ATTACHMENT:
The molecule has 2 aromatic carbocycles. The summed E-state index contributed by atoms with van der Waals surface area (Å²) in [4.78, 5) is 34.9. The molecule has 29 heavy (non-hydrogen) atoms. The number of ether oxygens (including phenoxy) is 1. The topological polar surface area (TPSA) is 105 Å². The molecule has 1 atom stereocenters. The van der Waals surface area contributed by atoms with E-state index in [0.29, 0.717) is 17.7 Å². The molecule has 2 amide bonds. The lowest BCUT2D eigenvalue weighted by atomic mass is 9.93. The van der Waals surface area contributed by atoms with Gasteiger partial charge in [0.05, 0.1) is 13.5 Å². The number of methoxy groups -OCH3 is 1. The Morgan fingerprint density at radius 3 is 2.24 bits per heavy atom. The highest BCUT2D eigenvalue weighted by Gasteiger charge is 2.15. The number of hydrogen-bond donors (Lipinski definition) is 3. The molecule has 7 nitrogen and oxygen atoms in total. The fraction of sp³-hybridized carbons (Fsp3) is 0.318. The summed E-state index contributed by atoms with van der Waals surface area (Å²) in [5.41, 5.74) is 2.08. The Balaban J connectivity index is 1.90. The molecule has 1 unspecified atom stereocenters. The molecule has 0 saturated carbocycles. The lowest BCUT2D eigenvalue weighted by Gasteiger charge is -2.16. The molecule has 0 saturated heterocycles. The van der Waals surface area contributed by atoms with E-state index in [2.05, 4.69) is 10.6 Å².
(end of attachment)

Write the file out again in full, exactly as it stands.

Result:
The molecule has 2 aromatic carbocycles. The summed E-state index contributed by atoms with van der Waals surface area (Å²) in [4.78, 5) is 34.9. The molecule has 29 heavy (non-hydrogen) atoms. The number of ether oxygens (including phenoxy) is 1. The topological polar surface area (TPSA) is 105 Å². The molecule has 1 atom stereocenters. The van der Waals surface area contributed by atoms with E-state index in [0.29, 0.717) is 17.7 Å². The molecule has 2 amide bonds. The lowest BCUT2D eigenvalue weighted by atomic mass is 9.93. The van der Waals surface area contributed by atoms with Gasteiger partial charge in [0.05, 0.1) is 13.5 Å². The number of methoxy groups -OCH3 is 1. The Morgan fingerprint density at radius 3 is 2.24 bits per heavy atom. The highest BCUT2D eigenvalue weighted by Gasteiger charge is 2.15. The number of hydrogen-bond donors (Lipinski definition) is 3. The molecule has 7 nitrogen and oxygen atoms in total. The fraction of sp³-hybridized carbons (Fsp3) is 0.318. The summed E-state index contributed by atoms with van der Waals surface area (Å²) in [5.41, 5.74) is 2.08. The Balaban J connectivity index is 1.90. The molecule has 1 unspecified atom stereocenters. The molecule has 0 saturated carbocycles. The lowest BCUT2D eigenvalue weighted by Gasteiger charge is -2.16. The molecule has 0 saturated heterocycles. The van der Waals surface area contributed by atoms with E-state index in [2.05, 4.69) is 10.6 Å².